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December deluge led to 'record-breaking rainfall and river flows'

Published 15/01/2016

The damage caused by heavy rainfall over December is estimated to be more than one billion pounds
The damage caused by heavy rainfall over December is estimated to be more than one billion pounds

Further evidence of the extraordinary weather conditions last month has been revealed, with some areas seeing record-breaking river flows, rainfall and groundwater levels.

Three rivers had the largest flow ever recorded for rivers in England after Storm Desmond, one of a series of storms that brought heavy rainfall and flooding last month, according to the Centre for Ecology and Hydrology (CEH).

The Eden and Lune in north-west England and the Tyne in the North East all recorded flows of around 1,700 cubic metres per second, many times the average rate of 53 cubic metres per second for the Eden, 45 for the Tyne and 36 for Lune.

The flow of 1,700 cubic metres per second is the equivalent of 41 Olympic swimming pools of water going past the measuring gauge every minute - a rate that would fill the Royal Albert Hall in less than a minute, the experts said.

There were also exceptional flows in the Boxing Day flooding, with many large rivers coming out of the Pennines experiencing their highest flows in records dating back more than 50 years, including the Nidd, Wharfe, Aire and Irwell.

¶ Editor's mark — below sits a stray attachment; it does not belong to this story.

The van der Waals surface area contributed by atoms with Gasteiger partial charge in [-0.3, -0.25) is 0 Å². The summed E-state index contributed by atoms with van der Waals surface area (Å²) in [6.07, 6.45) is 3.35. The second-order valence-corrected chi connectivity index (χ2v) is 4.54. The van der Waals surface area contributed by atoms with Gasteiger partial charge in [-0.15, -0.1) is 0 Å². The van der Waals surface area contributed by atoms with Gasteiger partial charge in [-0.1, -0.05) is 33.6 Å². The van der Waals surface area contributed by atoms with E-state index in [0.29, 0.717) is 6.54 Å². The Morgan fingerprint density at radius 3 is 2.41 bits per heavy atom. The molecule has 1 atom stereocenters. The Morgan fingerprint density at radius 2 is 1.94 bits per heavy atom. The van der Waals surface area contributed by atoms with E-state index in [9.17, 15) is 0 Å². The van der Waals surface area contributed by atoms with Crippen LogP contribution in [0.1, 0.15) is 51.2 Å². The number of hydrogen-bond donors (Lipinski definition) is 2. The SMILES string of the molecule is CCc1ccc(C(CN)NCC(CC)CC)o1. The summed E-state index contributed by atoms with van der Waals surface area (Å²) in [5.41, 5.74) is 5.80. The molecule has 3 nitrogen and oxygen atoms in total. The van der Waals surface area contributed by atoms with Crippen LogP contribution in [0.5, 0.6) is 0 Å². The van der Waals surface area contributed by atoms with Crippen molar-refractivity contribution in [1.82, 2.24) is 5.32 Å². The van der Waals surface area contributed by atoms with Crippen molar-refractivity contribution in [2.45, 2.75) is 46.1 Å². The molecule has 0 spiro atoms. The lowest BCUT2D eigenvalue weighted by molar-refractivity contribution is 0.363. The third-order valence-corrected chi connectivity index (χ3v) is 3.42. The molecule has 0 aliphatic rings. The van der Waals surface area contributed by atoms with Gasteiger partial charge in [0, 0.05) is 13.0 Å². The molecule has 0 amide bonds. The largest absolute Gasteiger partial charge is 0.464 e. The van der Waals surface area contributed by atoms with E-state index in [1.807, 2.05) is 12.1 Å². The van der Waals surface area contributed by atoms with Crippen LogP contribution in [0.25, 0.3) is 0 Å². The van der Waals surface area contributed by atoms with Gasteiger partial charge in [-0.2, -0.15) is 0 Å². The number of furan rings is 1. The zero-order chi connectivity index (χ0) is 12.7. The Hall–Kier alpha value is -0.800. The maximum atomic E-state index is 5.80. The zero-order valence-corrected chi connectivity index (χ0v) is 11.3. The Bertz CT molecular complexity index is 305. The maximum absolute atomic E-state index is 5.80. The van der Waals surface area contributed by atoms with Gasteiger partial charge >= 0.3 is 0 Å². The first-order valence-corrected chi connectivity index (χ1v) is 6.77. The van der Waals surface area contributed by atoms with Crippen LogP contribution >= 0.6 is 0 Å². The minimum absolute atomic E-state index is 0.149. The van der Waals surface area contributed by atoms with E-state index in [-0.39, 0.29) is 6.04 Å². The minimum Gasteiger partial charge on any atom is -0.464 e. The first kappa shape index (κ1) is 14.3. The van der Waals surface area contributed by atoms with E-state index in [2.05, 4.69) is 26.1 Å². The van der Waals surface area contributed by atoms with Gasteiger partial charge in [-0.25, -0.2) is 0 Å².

Many rivers also saw exceptionally average flows for December as a whole, as th e UK was hit by the wettest month in records dating back to 1910 following a wet November that had already seen rivers on the rise.

Figures from the Met Office have shown new 24-hour and 48-hour rainfall records, with 341.4mm (13.4 inches) of rain at Honister Pass, Cumbria over a 24-hour period during Storm Desmond - a level of rainfall considered to be a one-in-1,300 year event.

In 48 hours during the same storm, Thirlmere in Cumbria received 405 mm (15.9 inches).

Over the month, Cri b Goch in Snowdonia recorded 1,396mm (55 inches) of rain over the month - among the largest monthly totals ever recorded in the UK.

Most northern and western parts of the UK saw more than double the average rainfall for the month, while upland areas in the Lake District, north Pennines and the Cairngorms had three times their normal levels of rain, the summary showed.

The heavy rainfall and high river flows led to devastating flooding, in which thousands of homes and businesses were inundated, bridges collapsed, landslides were caused and transport and infrastructure were hit.

Groundwater levels were generally normal or above in December, but exceptional rainfall in the northern half of the UK saw record monthly levels in spots such as Killyglen, Northern Ireland, and Newbridge, Scotland.

The assessment warned that with exceptional wetness and flooding continuing into January in parts of northern Britain, the risk of further flooding early in 2016 remained high.

Jamie Hannaford, head of the National Hydrological Monitoring Programme at the Centre for Ecology and Hydrology, said the widespread nature of the sustained, very high river flows in December was "remarkable", adding that "many large catchments in northern Britain recorded their highest ever peak flows and/or monthly mean flows".

He added: "The three largest flows ever registered in river flow records for England occurred on the Eden, Lune and Tyne."

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